After having considered the “place” where God has revealed his love, the simple house of the humble Mary, let’s look at the characters of this announcement. Let’s start with the angel Gabriel, whose name means “power of God”, who addresses Mary that with her “yes” will bear fruit by the power of God’s grace.
The Angel’s greeting to Mary is “Rejoice, full of grace,” that we might paraphrase “Be joyful, you who are freely and forever beloved by God.” Our Lady is called to a mission, but first is invited to joy, every anguish is cancelled because the Lord “is with her” to save her and the entire humanity.
Let’s fix our eyes on the heart of Mary, who calls herself “servant” and that the Angel of God defines full of grace. Grace and service: in these two terms is enclosed all the Christian understanding of existence. The gift received continues to become a gift.
Mary remains troubled by the angel’s words. However, her confusion is not derived from misunderstanding or from fear. It comes from the emotion produced by the encounter with God who through the Angel tells her that, “free to be loved by God” is her new name.
When God calls someone to make him an instrument of salvation, he not only calls him by name, but gives him a new name, really capable of expressing his identity and his vocation. For Mary the new name is “full of grace” that is “free and forever loved by God.” This new name of Mary speaks immediately of the gratuitousness and faithfulness of God, the root of all correct understanding of God, man and the world. Of this root Mary is the luminous and transparent icon. And this is already the happy news of the miracle of Christmas, which is now imminent.
“To accept and to welcome the miracle of Christmas, is to accept that Mary is truly the ‘Mother of God’ and the ‘Virgin Mother’.” This is not against sexuality and human love. The meaning is another. We know very well that the life we give is a life toward death. God’s intervention was needed. It was necessary that the chain of birth to death should be broken so that with Jesus a creature totally alive could rise, a living creature that would not be inside death like us, but that would voluntarily grab it to destroy it. The fruitful virginity of Mary, as well as the appearances of the Risen One behind closed doors, are a sign of this life more living than ours, a transfigured materiality.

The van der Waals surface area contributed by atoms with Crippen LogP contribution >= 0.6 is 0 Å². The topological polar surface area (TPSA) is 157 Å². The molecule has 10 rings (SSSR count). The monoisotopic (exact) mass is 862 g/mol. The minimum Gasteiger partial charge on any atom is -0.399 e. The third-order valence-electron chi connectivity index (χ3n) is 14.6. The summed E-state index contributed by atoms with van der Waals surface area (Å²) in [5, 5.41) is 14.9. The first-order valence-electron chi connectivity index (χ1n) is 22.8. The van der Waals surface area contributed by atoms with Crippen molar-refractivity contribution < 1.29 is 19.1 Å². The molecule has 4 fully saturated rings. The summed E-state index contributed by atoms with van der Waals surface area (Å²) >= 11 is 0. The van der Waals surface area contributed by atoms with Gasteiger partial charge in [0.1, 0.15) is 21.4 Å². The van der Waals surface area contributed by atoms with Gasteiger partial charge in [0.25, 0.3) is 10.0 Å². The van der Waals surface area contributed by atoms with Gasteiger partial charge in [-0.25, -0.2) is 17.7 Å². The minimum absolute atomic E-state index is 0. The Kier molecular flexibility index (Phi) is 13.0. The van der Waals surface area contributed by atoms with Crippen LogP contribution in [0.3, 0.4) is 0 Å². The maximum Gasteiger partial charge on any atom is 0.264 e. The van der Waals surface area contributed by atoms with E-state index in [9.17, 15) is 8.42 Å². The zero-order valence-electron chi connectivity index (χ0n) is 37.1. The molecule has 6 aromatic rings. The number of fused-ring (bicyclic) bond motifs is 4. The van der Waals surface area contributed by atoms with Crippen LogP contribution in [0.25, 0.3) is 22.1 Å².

The example of Mary, who gives life to the totally alive, today is especially carried out by the consecrated virgins. By freely choosing virginity, these women confirm themselves as persons mature and capable of living. At the same time they realize the personal value of their own femininity by becoming “a sincere and total gift” to Christ, Redeemer of man and Spouse of souls. The naturally spousal disposition of the feminine personality finds a response in a virginity understood in this way. The woman, called from the very “beginning” to be loved and to love, finds in the vocation to virginity first of all the Christ as the Redeemer who “loved to the end” through the total gift of self. She responds to this gift with the “sincere gift” of her entire life (see Saint John Paul II, Mulieris dignitatem, 34).
The consecrated virgins in the world show us how to follow the fruitful example of Mary, living like her the grace of simplicity. They testify with simple humility that we should not force ourselves to think of big things, let alone to do them, because we become ridiculous in our presumption. Like the Virgin Mary we must recognize and accept the presence of the Word of God in us.
Let’s pray to Our Lady that what happened in her may happen in us. Let’s ask the Lord that His love may take root like a flower in the fragility of our flesh.
And let us all push ourselves to imitate the attitude of Mary of Nazareth, who shows us that “being is prior to doing, and that we must leave it to God to truly be what He wants us to be. It is He who makes in us many wonders. Mary is receptive, but not passive. In the same way in which she at the physical level, receives the power of the Holy Spirit but then gives flesh and blood to the Son of God that takes form in her, so, on a spiritual level, she welcomes the grace and responds to it with faith “ (Pope Francis, Angelus December 8, 2014).